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One step forward, two steps back

One step forward, two steps back
As the Narendra Modi led government completes one year in office, what is its track record regarding defence and how has it fared so far? Has it sowed the seeds for a stronger and healthier national defence? Has it tried to create a proactive environment for defence procurement? These are pertinent and critical questions worth asking and answering! National security is a complex puzzle with many dimensions. Given this context it may be wise to ignore the micro/small-scale events over the past one year and instead focus on the bigger picture and macro trends.

The political choice of the defence minister needs some careful analysis. In the first few months of the ruling dispensation, Arun Jaitley was appointed both finance and defence minister. Political commentators noted that despite his brilliance, handling two key ministries was perhaps a Sisyphean task.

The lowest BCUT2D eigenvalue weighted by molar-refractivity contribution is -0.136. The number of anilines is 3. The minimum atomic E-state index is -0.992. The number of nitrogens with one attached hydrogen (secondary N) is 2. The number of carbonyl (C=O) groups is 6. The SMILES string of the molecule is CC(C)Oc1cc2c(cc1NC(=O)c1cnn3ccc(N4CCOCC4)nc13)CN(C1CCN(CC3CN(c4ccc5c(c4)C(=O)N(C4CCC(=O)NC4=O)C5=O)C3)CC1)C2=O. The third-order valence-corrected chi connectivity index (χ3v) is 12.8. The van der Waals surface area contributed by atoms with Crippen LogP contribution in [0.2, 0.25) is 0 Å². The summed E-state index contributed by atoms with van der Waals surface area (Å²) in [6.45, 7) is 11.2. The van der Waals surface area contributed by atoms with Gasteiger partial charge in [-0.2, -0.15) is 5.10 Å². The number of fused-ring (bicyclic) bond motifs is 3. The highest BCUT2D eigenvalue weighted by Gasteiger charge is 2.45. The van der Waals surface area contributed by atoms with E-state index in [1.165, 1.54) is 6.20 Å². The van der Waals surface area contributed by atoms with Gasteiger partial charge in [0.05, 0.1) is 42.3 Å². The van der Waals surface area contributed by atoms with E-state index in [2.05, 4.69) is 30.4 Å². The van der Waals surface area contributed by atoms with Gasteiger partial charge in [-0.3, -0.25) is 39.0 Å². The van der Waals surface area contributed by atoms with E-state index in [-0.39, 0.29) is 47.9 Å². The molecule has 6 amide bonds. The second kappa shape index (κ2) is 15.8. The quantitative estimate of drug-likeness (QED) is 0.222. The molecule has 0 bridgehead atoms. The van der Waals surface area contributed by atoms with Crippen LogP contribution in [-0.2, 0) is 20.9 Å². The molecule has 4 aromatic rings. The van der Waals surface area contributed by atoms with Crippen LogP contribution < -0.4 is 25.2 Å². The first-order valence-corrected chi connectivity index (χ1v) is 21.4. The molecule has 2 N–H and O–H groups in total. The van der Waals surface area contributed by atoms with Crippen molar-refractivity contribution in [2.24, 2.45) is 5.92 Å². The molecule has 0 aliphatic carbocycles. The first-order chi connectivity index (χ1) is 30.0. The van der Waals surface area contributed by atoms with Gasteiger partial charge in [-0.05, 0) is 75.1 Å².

The current defence minister from what one can discern shows two positive signs. The first is that he has a clean image thus perhaps restoring confidence in arms procurements and purchases. Secondly, he is courageous enough to take bold out of the box decisions: outright purchase of 36 Rafale jets, lifting the ban on Tatras, to name a few.  As far as the application of mind is concerned he is one of the few defence ministers whose interviews clearly infer that he is applying his mind. It’s also clear that he has also been leveraging his engineering background and administrative acumen. The positive spin-off from this is that for a change the Ministry of Defence (MOD), is gradually coming under political rather than bureaucratic control. This is a net positive change as bureaucrats usually are not answerable to anybody except their political masters.